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Research child soldiers the Netherlands

From July 2013 to July 2014, Marieke Hopman conducted a study on the meaning of the concept of “childhood” in relation to child soldiers in Rwanda and the Netherlands. Below you find all blogs related to this study, from the first to the last entry. Results of this study can be found in the MA thesis “Childhood and children’s rights”.

By Marieke Hopman - 11 june 2015

More results from previous research! Today their UN Children's Rights Committee has presented their concluding observations on the OPAC (child combatant) situation in the Netherlands.

They conclude, based on the OPAC report that we wrote for Defence for Children and Unicef, which was based on my MA thesis findings, that:

  • The Dutch government has to ensure that VeVa courses (for 15-16 year olds) do not include physical and mental training that might be harmful to children's wellbeing
  • The Dutch government has to establish regular monitoring of VeVa courses
  • 17 year olds should not be military trained
  • Voluntary military recruitment should be raised to age 18

"The Committee is concerned that children as young as 15 years of age who are enrolled in the Security and Skills (VeVa) vocational course are subjected to harsh mental and physical training modules that may be harmful to their health and development."

See the whole document here.

By Marieke Hopman - 29 October 2014

The UN Committee on the Rights of the Child has expressed concerns with regard to military education of minors in the Netherlands, especially with regard to the vocational programmes VeVa (“Veiligheid en Vakmanschap”). This practice has been questioned by the Dutch Coalition of Children’s Rights in their OPAC report, published September 2014. As a result of this report, the UN Committee for the Rights of the Child has drafted a “list of issues”.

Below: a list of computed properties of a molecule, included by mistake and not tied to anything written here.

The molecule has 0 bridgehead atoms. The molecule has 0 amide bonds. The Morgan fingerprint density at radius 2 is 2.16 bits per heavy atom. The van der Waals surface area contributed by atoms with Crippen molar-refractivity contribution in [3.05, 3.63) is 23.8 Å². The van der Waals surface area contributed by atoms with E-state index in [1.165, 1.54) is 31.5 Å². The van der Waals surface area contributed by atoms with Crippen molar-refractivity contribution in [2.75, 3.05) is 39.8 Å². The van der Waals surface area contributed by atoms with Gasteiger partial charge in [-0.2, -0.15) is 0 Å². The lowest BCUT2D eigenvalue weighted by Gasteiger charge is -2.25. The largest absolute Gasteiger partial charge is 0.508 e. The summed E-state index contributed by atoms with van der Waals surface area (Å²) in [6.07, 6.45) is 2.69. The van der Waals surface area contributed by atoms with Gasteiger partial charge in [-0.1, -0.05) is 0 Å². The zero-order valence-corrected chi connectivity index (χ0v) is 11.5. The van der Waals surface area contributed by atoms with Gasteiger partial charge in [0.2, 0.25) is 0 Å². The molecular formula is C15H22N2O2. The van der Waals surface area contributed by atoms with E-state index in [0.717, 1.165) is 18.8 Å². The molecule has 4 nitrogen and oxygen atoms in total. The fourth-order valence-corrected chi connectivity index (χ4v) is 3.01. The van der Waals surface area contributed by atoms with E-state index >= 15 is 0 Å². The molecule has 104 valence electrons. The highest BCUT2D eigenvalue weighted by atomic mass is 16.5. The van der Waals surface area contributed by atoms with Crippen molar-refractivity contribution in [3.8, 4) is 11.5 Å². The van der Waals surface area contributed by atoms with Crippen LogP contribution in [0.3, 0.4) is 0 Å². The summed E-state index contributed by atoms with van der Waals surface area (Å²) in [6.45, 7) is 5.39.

This list of issues consists of ten points for which the Dutch government has to answer to the committee, before march 2015. The third issue, on the military vocational military education VeVa, is extensive; the Dutch government is asked to provide information on, amongst others, the content of the program, the military internships and the suitability of the guidelines used for children.

There are approximately 2500 students currently in the VeVa program, of whom most are under age 18. The Dutch children’s rights coalition has expressed concerns on these issues in the OPAC report. They are especially concerned with the military self-defense and mental training courses, for which the teacher’s manuals are the ones used for military training of both adults and minors. Research conducted by the coalition raised suspicion that these practices are regularly unsuited for minors.